Dr. Philip Landrigan, an epidemiologist and director of the Program for Global Public Health and the Common Good at Boston College, said Baker deserves “to be congratulated for his leadership” and said he does not expect another outbreak considering the state’s high vaccination rate.
“I agree with his sentiment that more is better,” Landrigan said in an e-mail. Until virtually everyone is vaccinated, he said, there will still be a slow, persistent spread of cases. “But I think it is safe to say that we have reached a point now where another explosive outbreak will not occur unless the virus drastically shifts.”
Dr. Shira Doron, an infectious disease physician who is the hospital epidemiologist at Tufts Medical Center, said it is not clear how much of an effect seasonality is having on the coronavirus and whether it might make a comeback in the fall and winter.
Variants, too, could cause trouble. “If you’re unvaccinated, you should be worried,” she said.
But vaccinated people appear, for the most part, to be protected and, with the state’s high vaccination rate, “I really don’t see us having a surge and overwhelmed hospitals again,” she said, while, “in pockets of the country with really low vaccination rates, it might be a different story.”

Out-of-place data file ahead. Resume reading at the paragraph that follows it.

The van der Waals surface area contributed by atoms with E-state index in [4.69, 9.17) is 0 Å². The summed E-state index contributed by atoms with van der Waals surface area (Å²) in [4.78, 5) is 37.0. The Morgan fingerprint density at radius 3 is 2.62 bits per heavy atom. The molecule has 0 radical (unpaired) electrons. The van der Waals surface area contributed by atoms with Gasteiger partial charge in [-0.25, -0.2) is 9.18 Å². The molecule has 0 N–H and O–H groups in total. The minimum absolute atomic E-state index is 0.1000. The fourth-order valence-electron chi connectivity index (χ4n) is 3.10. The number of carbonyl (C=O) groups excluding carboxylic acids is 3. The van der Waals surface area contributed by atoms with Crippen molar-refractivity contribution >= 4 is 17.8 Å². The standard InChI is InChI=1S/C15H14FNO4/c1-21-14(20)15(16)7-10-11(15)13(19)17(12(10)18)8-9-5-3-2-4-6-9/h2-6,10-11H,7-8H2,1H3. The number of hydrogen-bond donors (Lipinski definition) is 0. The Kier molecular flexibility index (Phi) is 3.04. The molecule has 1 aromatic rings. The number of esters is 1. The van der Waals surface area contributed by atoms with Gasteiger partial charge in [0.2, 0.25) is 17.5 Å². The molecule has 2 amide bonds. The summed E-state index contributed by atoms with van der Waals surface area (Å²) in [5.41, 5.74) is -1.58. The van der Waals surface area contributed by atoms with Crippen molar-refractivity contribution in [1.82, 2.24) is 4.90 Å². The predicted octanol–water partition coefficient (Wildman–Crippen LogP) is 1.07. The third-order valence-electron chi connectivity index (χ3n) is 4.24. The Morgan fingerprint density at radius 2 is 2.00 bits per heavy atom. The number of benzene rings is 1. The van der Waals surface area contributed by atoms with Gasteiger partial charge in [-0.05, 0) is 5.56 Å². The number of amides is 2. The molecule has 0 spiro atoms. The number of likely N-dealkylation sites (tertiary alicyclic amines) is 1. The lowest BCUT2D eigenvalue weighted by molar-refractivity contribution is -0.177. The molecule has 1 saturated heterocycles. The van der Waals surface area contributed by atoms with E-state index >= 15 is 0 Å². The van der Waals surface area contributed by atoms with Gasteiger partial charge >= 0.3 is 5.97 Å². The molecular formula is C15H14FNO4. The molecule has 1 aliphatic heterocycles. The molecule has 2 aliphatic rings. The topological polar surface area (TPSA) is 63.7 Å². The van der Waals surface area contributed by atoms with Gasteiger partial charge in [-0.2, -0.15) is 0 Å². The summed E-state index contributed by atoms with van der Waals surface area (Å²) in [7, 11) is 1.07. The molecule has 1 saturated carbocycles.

Baker has previously said Massachusetts needed to get to 4.1 million vaccinations to “reach herd immunity.” Doron said that while determining the herd immunity threshold is complicated, it’s inarguable that the state’s coronavirus numbers are declining substantially.
“It’s working, but we want to protect every single member of our population,” she said. “At this point, we’re trying to make sure no one gets left behind. Right now, it’s more about the individual than it is about herd immunity.”
Travis Andersen of the Globe staff contributed to this report. Material from Globe wire services was used in this report.
Martin Finucane can be reached at firstname.lastname@example.org.